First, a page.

EU Unemployment Rate Hits Historic High—Europe Has Only Itself to Blame

You don't hear much from Europe these days, now that the continent's debt crisis is more or less under control. But the jobs crisis has never been more dire. Unemployment in the euro zone hit a record high of 11.8 percent in November, according to a new Eurostat report. In Spain, Greece, and Portugal, joblessness has never been higher during this crisis.

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The problem gets worse for the young. Unemployment for workers under 25 is now closer to 60 percent than 50 percent in Spain and Greece, and youth joblessness is rising in France, Italy, and Portugal. (Note: the red bar for Greece shows unemployment from September 2012, not November)

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The last time I passed along a euro zone update, I recalled a saying among start-ups companies: The metrics you pay attention to are most likely to move in the direction you'd like. So, you'd better pick the right metrics.

Compared to most countries and international organizations, the EU is something of a start-up, itself -- a brave currency experiment. For most of this crisis, its central bankers have picked low inflation and low government spending as their key metrics. Lo and behold, inflation across the EU is low and government spending has plunged. The result has been good  for banks, depositors, bondholders and lenders. It has been disastrous for two other metrics that you might consider equally important: jobs and growth.

History will almost certainly show that Europe did the wrong thing. In fact, we hardly have to wait for history's judgment. In a remarkable letter, chief IMF economic Olivier Blanchard recently acknowledged that the IMF's diagnosis of austerity for Europe was based on a math error. The error comes down to a number called the "fiscal multiplier," which tells us how much economic activity comes from one dollar (or euro) of government spending. The IMF assumed a small multiplier, about 0.5, meaning that each euro cut from government spending would do very little damage to the overall economy. Instead, the multiplier was high, greater than 1.0, so as the cuts mounted, austerity crashed the European economy.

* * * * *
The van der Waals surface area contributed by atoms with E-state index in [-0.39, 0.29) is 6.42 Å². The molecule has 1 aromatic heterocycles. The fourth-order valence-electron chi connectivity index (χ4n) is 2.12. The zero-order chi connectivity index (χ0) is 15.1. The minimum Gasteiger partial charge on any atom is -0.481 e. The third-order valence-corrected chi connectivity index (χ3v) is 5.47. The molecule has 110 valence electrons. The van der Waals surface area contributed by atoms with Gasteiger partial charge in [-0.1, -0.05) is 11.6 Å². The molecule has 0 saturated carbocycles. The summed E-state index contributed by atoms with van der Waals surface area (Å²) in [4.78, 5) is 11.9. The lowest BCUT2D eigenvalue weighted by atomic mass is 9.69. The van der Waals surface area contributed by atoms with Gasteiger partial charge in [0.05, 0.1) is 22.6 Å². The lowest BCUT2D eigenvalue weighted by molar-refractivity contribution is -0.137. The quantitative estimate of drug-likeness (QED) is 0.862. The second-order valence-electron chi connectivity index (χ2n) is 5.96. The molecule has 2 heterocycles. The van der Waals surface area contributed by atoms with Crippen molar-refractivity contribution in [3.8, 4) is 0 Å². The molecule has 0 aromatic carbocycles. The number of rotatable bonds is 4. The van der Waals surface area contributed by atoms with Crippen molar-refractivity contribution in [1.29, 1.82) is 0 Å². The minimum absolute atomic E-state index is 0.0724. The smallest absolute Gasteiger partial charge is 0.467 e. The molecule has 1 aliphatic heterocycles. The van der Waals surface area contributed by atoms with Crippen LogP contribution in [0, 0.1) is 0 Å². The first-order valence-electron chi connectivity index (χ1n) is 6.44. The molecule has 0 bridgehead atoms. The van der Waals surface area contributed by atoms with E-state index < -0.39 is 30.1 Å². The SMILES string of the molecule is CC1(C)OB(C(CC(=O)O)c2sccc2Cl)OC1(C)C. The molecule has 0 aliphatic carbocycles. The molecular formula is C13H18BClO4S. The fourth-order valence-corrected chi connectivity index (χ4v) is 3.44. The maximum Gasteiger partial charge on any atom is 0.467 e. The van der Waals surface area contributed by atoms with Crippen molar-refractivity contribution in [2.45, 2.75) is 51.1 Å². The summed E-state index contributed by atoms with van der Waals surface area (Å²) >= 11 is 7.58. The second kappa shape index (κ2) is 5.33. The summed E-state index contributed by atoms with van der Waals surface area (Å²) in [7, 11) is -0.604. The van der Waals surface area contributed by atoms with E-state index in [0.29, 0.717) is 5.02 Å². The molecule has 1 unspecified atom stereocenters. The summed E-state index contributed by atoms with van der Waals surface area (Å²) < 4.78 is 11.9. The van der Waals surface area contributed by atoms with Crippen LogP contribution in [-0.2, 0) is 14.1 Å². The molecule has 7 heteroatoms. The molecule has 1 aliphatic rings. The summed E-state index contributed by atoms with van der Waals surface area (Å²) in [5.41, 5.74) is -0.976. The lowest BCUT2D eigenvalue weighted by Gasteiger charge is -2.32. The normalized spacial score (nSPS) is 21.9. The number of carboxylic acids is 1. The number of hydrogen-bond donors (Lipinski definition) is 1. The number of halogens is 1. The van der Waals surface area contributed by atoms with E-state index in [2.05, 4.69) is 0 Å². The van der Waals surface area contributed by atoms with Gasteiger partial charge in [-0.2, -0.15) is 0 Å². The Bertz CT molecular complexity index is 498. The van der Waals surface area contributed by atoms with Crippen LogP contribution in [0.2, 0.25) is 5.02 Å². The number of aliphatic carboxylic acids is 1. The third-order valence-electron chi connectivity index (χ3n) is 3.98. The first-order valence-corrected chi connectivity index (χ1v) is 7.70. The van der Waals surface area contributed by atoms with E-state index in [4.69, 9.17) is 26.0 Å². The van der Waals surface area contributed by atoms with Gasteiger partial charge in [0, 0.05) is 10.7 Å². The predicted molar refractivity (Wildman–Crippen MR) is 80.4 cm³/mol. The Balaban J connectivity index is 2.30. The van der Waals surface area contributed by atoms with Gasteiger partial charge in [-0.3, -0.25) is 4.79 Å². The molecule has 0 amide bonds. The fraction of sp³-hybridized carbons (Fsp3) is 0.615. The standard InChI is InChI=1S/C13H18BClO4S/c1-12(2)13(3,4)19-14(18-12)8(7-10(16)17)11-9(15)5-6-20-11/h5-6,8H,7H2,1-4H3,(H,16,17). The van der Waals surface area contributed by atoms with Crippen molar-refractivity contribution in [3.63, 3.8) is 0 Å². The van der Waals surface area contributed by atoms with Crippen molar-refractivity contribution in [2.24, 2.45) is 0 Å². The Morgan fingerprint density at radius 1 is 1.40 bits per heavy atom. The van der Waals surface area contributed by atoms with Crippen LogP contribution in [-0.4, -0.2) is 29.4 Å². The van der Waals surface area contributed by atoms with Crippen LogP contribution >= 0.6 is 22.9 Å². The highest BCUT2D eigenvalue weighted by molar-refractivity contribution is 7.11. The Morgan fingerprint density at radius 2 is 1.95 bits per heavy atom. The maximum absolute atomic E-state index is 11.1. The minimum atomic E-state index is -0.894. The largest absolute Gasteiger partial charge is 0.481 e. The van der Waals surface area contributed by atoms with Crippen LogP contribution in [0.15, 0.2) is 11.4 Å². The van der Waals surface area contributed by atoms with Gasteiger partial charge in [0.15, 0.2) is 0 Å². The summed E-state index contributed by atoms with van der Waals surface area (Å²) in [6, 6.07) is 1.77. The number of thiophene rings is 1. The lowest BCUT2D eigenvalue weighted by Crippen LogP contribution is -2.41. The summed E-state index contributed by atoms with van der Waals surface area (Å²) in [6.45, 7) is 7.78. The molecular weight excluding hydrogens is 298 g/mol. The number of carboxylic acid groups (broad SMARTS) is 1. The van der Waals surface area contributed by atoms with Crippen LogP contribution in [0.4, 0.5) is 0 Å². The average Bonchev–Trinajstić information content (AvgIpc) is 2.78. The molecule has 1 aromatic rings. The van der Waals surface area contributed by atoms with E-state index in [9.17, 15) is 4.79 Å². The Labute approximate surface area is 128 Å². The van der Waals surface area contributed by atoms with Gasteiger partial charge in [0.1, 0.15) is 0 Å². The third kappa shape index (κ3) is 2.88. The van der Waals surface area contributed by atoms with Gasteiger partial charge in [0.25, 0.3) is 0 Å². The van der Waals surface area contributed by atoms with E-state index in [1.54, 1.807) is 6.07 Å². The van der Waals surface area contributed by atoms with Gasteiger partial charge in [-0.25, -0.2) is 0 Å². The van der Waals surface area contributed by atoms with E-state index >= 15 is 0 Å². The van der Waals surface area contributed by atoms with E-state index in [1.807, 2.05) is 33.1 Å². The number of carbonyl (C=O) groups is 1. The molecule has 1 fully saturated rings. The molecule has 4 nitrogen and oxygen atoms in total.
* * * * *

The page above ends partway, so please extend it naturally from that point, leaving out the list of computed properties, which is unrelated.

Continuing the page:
And so, here's where we are today with the EU: Optimistically, Europe will grow about 0.0% this year. The last time Spanish growth was this weak was during the Spanish Civil War. Greece's GDP decline is the worst of any peaceful, non-communist post-WWII economy. Both countries have youth unemployment kissing 60 percent and still rising. And, remarkably, this is what an improving EU looks like.

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Derek Thompson is a senior editor at The Atlantic, where he writes about economics, labor markets, and the entertainment business.

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